We have been having some bitterly cold weather in recent days. On the shoreline, the snow is mostly gone. I did head out and braved the winds to see ice formations. The mudflats were covered so no clamming was being done. In this picture the ice lines the height of the tide on Joe's Head. Yes, salt water does freeze, though not as readily as plain water. Now it looks like we will be excaping the wrath of winter storms since most of the snow is staying to our south, ironically. On this particular walk I was lucky enough to spot another Cecropia Moth cocoon in the dim light. You have to look carefully to spot these cocoons, some have leaves hiding their form. I had walked by this one several times, but finally spotted it. The moth will wait out the cold weather to emerge when leaves start to open. Here is the cocoon.......

OK, here is a puzzle. See if you can tell what it is I have photographed! Yes, that is the toe of my boot, but what is sticking out of it? If you guessed a porcupine quill, you are correct! I spotted a dead porcupine lying by the side of the road, and stopped to get a closer look. I took my boot to turn it face up, and in the process, unknown to me, a quill was inserted. Fortunately, it did not penetrate into my toe. The animal was frozen solid. I picked it up to take home. How does one pick up these rodents? By the unquilled foot! There are animals that do escape being pierced by quills, to feast on them. They include certain owls and a Fisher Cat. There are no quills on the belly, and that is the point of attack.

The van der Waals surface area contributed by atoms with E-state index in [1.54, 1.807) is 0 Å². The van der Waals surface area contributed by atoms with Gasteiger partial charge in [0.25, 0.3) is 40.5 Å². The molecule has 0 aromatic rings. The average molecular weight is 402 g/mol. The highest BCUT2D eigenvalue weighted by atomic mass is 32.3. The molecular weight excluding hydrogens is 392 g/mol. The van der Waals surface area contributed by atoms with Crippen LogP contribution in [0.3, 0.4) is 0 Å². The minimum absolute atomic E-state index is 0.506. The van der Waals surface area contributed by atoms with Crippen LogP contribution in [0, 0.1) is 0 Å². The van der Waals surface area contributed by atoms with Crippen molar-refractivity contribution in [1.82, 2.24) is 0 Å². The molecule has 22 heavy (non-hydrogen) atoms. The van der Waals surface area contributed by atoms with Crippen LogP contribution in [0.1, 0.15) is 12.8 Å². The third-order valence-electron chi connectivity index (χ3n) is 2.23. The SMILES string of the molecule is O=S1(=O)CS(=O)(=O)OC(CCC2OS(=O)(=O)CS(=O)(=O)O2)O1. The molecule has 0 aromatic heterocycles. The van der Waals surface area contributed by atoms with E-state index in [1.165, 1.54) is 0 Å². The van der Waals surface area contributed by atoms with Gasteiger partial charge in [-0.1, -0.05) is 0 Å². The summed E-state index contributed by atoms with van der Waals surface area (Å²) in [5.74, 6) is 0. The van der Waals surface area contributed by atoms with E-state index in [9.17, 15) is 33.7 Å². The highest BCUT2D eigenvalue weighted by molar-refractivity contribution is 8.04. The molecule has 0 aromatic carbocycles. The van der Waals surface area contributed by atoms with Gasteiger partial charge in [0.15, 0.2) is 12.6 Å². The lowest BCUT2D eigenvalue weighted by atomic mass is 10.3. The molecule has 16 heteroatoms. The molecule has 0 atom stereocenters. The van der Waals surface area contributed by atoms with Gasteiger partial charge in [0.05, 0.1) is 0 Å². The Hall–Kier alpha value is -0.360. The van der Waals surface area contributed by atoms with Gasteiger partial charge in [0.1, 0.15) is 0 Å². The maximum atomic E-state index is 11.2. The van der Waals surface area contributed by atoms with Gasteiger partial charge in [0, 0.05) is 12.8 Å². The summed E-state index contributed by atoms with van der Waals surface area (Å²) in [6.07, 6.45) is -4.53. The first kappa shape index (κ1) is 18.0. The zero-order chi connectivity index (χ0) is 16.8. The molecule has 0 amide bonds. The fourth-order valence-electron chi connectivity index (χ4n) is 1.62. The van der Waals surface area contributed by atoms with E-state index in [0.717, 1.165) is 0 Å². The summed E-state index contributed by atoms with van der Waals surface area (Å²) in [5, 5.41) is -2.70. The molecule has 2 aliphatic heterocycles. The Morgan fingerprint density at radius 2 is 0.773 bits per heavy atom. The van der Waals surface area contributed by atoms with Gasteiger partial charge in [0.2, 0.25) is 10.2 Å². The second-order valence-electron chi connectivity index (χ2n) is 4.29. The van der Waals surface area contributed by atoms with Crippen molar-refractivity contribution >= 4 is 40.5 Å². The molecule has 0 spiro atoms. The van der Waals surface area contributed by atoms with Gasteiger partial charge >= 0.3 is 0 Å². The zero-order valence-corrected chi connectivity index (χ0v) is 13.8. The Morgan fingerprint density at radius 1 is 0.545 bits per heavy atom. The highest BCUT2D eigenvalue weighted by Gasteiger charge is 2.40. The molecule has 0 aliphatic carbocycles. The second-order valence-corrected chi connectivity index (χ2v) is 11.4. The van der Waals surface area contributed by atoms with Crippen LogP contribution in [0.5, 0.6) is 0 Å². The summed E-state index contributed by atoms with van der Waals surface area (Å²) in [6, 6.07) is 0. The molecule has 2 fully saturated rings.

I continue to be stopped in my tracks by the vivid red of Wintergreen berries. They seem to grow larger and more numerous along the shoreline. Here is an example. Against the blue sky and standing before white birch stalks, I was almost moved to sing the national anthem! Oh, I forgot this is Christmas. How about Jingle Bells?

In case you wanted to see that porcupine that left a quill on my foot, here it is. I've been looking for these critters in recent walks, but probably need the benefit of snow for tracking. These animals are active in winter, and are often found up in trees. This was a small one, and you can bearly tell which end is which. Its paws have claws and pads which help in climbing trees. That is the head on the left hand side! Again, this animal is frozen solid, and sadly will not be with its family for Christmas. I hope you will have happy gatherings as the festive season winds down in its final days. It is a time of reflection and rededication to live more creative and peaceful lives. 12/20/09 Ronnie, sending greetings of joy!